The men's eight was one of three U.S. crews to race in the finals Saturday. The crew of coxswain Sam Ojserkis (Linwood, N.J.), Austin Hack (Old Lyme, Conn.), Rob Munn (Redmond, Wash.), Mike DiSanto (Boston, Mass.), Steve Kasprzyk (Cinnaminson, N.J.), Glenn Ochal (Philadelphia, Pa.), Alex Karwoski (Hollis, N.H.), Hans Struzyna (Kirkland, Wash.) and Sam Dommer (Folsom, Calif.) finished fourth in 5:34.23. Great Britain won gold in 5:29.63. Germany was silver in 5:30.96, and The Netherlands was third in 5:31.59.
"It's been a long year for us," said Hack. "We sort of retooled the whole thing, and it's been battles, week-in and week-out for almost 12 months. To finally get to this stage was awesome, but I'm sure everyone would have loved to have had a little more. We really wanted to go out hard and produce an effort we could be proud of. Our start wasn't our best, and we didn't really get into the rhythm that we wanted, but I think we really brought all the intensity and heart that we could have."
Saturday's three finals and two medals capped an up-and-down week for the 11 crews that raced in Rio. There were tough wind conditions in the opening days that persisted and forced racing to be postponed completely and organizers to pack sometimes nine events into a single day.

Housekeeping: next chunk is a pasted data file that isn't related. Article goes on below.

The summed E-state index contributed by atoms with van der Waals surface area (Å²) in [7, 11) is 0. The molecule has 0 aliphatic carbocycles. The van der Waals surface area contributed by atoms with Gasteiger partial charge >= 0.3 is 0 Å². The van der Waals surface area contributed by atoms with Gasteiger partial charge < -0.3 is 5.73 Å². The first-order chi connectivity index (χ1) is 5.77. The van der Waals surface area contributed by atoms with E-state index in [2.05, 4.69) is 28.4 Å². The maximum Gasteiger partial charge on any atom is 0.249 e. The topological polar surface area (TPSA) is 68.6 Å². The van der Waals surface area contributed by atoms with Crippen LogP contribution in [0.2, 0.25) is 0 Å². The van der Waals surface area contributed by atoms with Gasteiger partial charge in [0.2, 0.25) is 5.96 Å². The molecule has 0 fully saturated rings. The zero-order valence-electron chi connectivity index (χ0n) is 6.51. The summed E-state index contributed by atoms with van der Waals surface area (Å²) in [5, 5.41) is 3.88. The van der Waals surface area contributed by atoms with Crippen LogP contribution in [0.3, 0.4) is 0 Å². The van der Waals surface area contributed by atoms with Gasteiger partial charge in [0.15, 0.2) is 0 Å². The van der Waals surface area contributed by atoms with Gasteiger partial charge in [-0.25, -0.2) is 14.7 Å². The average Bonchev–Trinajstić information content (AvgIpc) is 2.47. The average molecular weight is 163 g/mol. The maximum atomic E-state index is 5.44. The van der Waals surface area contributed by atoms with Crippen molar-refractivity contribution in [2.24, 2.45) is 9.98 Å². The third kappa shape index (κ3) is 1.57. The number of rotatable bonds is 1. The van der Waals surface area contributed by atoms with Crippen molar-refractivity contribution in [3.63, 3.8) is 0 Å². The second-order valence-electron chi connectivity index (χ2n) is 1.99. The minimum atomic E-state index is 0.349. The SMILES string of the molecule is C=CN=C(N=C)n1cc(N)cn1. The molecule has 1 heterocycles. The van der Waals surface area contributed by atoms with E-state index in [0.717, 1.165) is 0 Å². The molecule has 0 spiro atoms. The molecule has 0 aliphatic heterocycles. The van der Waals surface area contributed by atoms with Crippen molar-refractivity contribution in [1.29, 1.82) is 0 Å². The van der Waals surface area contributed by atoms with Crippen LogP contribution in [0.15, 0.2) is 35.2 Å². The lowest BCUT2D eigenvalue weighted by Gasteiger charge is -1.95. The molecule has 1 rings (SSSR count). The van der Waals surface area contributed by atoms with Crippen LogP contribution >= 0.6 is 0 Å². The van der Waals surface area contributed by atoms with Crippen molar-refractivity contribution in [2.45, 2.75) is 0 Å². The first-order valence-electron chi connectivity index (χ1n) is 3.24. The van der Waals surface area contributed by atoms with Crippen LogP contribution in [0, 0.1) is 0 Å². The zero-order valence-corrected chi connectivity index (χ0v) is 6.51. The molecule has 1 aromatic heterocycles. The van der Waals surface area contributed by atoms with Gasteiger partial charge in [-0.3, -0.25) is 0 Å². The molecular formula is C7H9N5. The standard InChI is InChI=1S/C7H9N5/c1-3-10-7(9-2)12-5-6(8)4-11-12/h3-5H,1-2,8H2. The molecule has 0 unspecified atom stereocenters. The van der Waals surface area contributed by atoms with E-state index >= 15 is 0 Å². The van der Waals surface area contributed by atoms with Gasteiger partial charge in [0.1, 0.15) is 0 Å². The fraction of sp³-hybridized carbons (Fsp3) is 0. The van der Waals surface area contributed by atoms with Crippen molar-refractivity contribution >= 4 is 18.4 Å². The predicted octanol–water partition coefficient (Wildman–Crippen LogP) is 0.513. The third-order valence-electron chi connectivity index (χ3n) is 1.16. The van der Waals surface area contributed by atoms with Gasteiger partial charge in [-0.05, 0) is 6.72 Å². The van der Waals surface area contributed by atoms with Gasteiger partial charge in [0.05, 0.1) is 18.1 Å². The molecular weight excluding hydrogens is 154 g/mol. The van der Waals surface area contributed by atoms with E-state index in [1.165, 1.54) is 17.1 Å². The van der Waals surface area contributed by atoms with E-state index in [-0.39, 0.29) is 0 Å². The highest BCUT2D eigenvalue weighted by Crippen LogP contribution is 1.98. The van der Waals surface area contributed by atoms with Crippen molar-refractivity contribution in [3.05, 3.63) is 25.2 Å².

There were historic results - the lightweight men's double sculls gained a final for the first time at an Olympic Games. And there were disappoints. The men's four missed the final and the women's pair, racing on medal pace all week, finished fourth.
"We had some very exciting racing today," said Curtis Jordan, USRowing's director of high performance. "I'm very proud of the women's eight and especially Gevvie's silver medal. Clearly, there were some disappointments here in Rio, but right now, we're going to enjoy today's medals."
The buildup to the women's eight gold-medal race began last summer, when the eight won the 10th-consecutive title. The pressure mounted as the Olympics drew nearer, and the media attention went from bright light to spotlight, drawing comparisons to other sports dynasties; Sports Illustrated called the crew "The Unbeatables," in its Olympic preview edition.